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Spring break is back (03/10/2014)
By Amelia Wedemeyer
Spring break plans for the 2014-2015 school year can continue as planned after the Winona Area Public Schools (WAPS) Board approved a district-wide calendar option presented Thursday night, which gives students and faculty the week of March 30 to April 3 off.

“Spring break is a full week,” Winona Senior High School (WSHS) principal Kelly Halvorsen said, referring to the first of two options presented to the board. The other option considered did not include a spring break.

According to an online survey of WAPS employees, the majority of staff voted for the first option, which provides a spring break. Of the employees who responded, 209 voted in favor of a calendar with a spring break, while 61 voted for the calendar without one. In a separate survey taken by WAPS parents in the fall of 2013, 191 said they would like spring break to continue, while 114 said that they would not.

“[The Calendar Committee] worked very hard to put this together and I think it would be very wise of this board to choose option one,” board member Tina Lehnertz said. “Parents want spring break and our staff have voted for that also.”

Board member Ben Baratto seemed to agree with Lehnertz and spoke in favor of spring break because of the support of WAPS teachers and families. Last year, the board opted for a calendar for the current school year with three days off in April, rather than the traditional week off.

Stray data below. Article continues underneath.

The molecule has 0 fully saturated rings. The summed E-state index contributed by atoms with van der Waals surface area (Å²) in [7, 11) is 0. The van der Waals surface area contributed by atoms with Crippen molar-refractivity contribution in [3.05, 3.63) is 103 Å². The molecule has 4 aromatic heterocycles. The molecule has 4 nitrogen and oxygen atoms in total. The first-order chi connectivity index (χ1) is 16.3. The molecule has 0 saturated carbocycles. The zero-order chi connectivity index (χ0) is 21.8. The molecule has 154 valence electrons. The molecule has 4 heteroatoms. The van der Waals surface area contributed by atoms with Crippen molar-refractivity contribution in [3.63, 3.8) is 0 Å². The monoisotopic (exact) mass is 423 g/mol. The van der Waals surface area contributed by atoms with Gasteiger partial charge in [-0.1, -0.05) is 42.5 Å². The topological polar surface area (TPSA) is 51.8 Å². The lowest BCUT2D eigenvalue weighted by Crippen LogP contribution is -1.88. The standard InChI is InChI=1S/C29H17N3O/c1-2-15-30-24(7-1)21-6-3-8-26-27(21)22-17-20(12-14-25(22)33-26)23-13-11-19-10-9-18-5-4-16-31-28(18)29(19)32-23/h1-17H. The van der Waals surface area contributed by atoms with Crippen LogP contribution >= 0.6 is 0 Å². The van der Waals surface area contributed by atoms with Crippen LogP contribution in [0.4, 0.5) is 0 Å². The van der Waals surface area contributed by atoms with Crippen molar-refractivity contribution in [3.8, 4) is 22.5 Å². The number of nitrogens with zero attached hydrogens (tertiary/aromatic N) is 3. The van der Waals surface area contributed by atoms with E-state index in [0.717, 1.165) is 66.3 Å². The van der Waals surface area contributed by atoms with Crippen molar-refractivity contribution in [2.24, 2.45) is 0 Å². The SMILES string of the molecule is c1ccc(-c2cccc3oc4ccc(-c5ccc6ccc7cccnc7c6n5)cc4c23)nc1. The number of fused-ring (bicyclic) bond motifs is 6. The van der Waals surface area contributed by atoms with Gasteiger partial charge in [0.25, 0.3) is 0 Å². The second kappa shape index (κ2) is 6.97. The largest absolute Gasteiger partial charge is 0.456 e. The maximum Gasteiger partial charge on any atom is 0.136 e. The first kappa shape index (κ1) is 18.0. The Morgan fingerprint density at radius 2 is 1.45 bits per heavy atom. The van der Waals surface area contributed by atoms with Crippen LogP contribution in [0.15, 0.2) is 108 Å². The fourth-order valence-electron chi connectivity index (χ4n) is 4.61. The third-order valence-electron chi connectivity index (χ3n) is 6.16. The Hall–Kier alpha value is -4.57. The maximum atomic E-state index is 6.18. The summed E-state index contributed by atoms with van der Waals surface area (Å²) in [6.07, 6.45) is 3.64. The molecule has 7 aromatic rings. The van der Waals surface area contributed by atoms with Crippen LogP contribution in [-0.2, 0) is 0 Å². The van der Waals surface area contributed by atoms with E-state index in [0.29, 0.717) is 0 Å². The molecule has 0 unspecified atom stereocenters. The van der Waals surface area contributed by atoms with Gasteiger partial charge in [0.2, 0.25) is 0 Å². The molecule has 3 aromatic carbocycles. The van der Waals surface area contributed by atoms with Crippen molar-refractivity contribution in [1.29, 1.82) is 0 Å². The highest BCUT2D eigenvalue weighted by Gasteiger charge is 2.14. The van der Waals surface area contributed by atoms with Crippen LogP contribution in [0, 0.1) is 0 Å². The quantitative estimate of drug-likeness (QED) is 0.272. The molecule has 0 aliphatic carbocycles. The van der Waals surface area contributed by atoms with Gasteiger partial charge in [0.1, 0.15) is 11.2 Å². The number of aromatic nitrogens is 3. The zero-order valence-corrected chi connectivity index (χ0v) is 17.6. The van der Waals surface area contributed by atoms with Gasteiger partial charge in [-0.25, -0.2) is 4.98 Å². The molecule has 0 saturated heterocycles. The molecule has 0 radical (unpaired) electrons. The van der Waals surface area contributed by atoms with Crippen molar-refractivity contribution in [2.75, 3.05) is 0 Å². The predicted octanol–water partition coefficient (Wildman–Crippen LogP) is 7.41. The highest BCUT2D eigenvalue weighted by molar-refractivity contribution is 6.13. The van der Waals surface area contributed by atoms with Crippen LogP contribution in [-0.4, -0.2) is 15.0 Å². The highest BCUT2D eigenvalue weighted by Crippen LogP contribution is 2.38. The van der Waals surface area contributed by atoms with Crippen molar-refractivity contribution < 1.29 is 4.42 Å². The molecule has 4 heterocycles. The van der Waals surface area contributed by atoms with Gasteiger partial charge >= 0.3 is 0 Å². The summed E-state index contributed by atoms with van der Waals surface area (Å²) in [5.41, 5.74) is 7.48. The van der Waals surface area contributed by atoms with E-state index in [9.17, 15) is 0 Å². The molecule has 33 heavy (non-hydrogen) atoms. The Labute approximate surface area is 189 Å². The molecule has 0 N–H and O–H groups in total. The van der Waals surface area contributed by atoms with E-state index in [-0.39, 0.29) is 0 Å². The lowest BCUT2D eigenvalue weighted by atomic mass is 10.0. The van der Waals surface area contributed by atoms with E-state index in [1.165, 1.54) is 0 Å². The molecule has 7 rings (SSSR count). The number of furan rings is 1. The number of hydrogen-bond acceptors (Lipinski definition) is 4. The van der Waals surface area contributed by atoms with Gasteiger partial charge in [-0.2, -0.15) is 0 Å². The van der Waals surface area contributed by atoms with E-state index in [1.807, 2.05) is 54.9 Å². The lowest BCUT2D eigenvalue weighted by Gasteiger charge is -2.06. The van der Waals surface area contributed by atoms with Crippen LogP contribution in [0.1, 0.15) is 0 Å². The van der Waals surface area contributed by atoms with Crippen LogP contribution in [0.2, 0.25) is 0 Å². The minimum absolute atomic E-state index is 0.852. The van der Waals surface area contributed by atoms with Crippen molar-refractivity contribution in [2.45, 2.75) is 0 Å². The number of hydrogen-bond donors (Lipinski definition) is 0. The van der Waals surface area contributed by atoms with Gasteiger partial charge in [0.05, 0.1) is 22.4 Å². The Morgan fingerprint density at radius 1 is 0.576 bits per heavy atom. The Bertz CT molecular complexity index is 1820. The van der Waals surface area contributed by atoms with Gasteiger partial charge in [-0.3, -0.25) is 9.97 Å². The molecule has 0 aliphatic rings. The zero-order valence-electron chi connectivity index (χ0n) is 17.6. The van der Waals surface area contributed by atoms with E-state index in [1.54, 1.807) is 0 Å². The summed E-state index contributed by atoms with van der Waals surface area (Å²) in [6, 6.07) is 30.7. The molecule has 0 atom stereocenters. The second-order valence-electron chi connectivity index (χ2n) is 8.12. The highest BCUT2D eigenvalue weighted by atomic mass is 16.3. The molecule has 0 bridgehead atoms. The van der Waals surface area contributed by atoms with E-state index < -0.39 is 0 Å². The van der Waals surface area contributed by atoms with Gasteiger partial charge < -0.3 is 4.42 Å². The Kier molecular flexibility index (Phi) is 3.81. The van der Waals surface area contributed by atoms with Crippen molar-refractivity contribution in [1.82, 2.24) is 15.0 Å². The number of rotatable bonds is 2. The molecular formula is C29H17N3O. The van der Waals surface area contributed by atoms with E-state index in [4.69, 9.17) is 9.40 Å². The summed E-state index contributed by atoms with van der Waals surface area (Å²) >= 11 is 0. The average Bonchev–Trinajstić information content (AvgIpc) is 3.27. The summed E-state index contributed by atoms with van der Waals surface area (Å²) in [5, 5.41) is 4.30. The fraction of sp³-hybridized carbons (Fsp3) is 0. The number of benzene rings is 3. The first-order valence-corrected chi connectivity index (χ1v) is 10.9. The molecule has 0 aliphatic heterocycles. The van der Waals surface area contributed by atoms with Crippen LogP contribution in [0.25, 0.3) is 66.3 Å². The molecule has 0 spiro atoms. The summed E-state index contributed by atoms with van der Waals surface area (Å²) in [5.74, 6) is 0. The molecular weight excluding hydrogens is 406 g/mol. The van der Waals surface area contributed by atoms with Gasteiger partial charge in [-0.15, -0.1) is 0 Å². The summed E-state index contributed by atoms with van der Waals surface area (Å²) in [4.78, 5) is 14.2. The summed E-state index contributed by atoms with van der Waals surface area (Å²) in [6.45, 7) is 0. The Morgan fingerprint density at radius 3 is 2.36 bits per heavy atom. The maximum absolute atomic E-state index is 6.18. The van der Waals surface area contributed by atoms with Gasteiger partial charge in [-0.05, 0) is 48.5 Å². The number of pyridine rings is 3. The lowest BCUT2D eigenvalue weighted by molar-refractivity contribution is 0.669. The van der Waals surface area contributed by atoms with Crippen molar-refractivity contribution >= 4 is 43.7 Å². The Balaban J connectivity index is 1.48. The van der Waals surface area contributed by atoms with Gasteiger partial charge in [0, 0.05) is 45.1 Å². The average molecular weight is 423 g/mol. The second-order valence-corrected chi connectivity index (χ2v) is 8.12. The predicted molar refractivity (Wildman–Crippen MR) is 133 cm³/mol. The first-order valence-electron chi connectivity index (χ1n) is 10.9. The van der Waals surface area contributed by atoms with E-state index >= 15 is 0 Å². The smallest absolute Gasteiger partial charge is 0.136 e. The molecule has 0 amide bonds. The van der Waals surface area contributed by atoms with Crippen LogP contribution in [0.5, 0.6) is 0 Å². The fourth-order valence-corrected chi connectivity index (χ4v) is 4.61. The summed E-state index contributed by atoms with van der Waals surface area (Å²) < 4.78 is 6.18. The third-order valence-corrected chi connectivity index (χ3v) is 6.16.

“Last year I had a problem, the vote was almost tied, and if I remember right, I voted against spring break,” Baratto recalled. “But this year I think it’s very conclusive that there is strong support for spring break.”

The main concern board members expressed about having a weeklong break was that students would have a five-day stretch of time during which there would be no learning, especially students who would not be traveling. Board member Jeanne Nelson said spring break could be a time for student enrichment and learning outside of school. Many of the other board members expressed interest in Nelson’s idea, which would need to be further explored.

“In the future, if there’s a break, wouldn’t it be wonderful to think of productive ways to use that time for those not being able to go on a trip?” she asked. “I think going on a little trip with the family is extremely important; however, there are those who get left behind. In the future we could use [this week] as enrichment. Maybe find ways to work with the Y, city [Park and Recreation], and other organizations.”

Emergency closing plan

The board also approved an emergency closing plan outlining how the district would handle six or more days of school canceled due to an emergency or snowstorm. Full days would not be made up unless at least seven days were canceled, and make-up days would be contingent upon an agreement with district unions.

The first three days are not required to be made up. If four, five, or six days are missed, students would not be released early on the next early-release day, time that is typically used for teacher groups called Professional Learning Communities (PLC). According to the plan, teachers would have to hold their PLC meetings "on [their] own time."

WAPS has thus far canceled school four times. 


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